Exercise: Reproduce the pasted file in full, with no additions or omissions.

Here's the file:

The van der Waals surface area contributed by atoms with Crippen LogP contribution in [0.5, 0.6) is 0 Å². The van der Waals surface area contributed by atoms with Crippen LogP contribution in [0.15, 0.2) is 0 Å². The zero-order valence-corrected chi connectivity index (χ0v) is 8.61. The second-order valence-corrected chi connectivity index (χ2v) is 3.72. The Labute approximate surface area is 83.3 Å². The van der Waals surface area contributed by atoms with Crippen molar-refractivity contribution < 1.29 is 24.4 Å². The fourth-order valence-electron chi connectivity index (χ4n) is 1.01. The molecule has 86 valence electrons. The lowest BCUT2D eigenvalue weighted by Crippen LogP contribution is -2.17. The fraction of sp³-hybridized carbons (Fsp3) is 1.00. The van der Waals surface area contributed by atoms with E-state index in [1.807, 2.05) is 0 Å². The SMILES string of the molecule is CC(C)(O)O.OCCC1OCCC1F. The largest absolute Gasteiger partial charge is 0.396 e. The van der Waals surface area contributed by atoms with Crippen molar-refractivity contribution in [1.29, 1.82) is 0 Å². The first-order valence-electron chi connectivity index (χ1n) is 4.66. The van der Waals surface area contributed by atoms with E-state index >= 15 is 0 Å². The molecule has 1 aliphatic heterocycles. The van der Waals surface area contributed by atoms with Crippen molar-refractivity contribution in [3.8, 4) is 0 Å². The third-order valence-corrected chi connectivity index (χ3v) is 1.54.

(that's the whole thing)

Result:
The van der Waals surface area contributed by atoms with Crippen LogP contribution in [0.5, 0.6) is 0 Å². The van der Waals surface area contributed by atoms with Crippen LogP contribution in [0.15, 0.2) is 0 Å². The zero-order valence-corrected chi connectivity index (χ0v) is 8.61. The second-order valence-corrected chi connectivity index (χ2v) is 3.72. The Labute approximate surface area is 83.3 Å². The van der Waals surface area contributed by atoms with Crippen molar-refractivity contribution < 1.29 is 24.4 Å². The fourth-order valence-electron chi connectivity index (χ4n) is 1.01. The molecule has 86 valence electrons. The lowest BCUT2D eigenvalue weighted by Crippen LogP contribution is -2.17. The fraction of sp³-hybridized carbons (Fsp3) is 1.00. The van der Waals surface area contributed by atoms with E-state index in [1.807, 2.05) is 0 Å². The SMILES string of the molecule is CC(C)(O)O.OCCC1OCCC1F. The largest absolute Gasteiger partial charge is 0.396 e. The van der Waals surface area contributed by atoms with Crippen molar-refractivity contribution in [1.29, 1.82) is 0 Å². The first-order valence-electron chi connectivity index (χ1n) is 4.66. The van der Waals surface area contributed by atoms with E-state index >= 15 is 0 Å². The molecule has 1 aliphatic heterocycles. The van der Waals surface area contributed by atoms with Crippen molar-refractivity contribution in [3.8, 4) is 0 Å². The third-order valence-corrected chi connectivity index (χ3v) is 1.54.